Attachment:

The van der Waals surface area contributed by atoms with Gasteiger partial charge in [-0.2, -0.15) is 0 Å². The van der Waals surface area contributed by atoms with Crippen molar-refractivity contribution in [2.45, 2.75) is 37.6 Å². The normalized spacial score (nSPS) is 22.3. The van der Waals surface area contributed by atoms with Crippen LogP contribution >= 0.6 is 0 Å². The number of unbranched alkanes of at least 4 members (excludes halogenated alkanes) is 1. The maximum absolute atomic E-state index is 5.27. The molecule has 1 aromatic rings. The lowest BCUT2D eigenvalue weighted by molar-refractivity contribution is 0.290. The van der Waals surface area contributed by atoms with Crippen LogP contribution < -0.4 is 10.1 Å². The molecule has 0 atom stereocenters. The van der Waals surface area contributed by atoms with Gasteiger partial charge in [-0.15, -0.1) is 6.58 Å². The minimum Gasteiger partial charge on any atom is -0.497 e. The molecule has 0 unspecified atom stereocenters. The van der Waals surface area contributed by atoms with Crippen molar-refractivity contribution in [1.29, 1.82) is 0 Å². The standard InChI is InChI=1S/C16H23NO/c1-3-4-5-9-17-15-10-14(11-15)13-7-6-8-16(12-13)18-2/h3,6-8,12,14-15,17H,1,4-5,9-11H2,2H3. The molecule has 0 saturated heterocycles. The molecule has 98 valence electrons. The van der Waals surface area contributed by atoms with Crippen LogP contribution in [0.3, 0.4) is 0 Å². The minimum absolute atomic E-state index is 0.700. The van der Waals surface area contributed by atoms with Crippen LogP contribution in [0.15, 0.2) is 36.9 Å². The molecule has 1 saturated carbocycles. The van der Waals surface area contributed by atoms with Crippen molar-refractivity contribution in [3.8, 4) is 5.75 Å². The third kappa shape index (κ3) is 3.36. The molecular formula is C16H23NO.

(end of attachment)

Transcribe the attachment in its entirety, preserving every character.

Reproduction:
The van der Waals surface area contributed by atoms with Gasteiger partial charge in [-0.2, -0.15) is 0 Å². The van der Waals surface area contributed by atoms with Crippen molar-refractivity contribution in [2.45, 2.75) is 37.6 Å². The normalized spacial score (nSPS) is 22.3. The van der Waals surface area contributed by atoms with Crippen LogP contribution >= 0.6 is 0 Å². The number of unbranched alkanes of at least 4 members (excludes halogenated alkanes) is 1. The maximum absolute atomic E-state index is 5.27. The molecule has 1 aromatic rings. The lowest BCUT2D eigenvalue weighted by molar-refractivity contribution is 0.290. The van der Waals surface area contributed by atoms with Crippen LogP contribution < -0.4 is 10.1 Å². The molecule has 0 atom stereocenters. The van der Waals surface area contributed by atoms with Gasteiger partial charge in [-0.15, -0.1) is 6.58 Å². The minimum Gasteiger partial charge on any atom is -0.497 e. The molecule has 0 unspecified atom stereocenters. The van der Waals surface area contributed by atoms with Crippen molar-refractivity contribution in [1.29, 1.82) is 0 Å². The standard InChI is InChI=1S/C16H23NO/c1-3-4-5-9-17-15-10-14(11-15)13-7-6-8-16(12-13)18-2/h3,6-8,12,14-15,17H,1,4-5,9-11H2,2H3. The molecule has 0 saturated heterocycles. The molecule has 98 valence electrons. The van der Waals surface area contributed by atoms with Crippen LogP contribution in [0.3, 0.4) is 0 Å². The minimum absolute atomic E-state index is 0.700. The van der Waals surface area contributed by atoms with Crippen LogP contribution in [0.15, 0.2) is 36.9 Å². The molecule has 1 saturated carbocycles. The van der Waals surface area contributed by atoms with Crippen molar-refractivity contribution in [3.8, 4) is 5.75 Å². The third kappa shape index (κ3) is 3.36. The molecular formula is C16H23NO.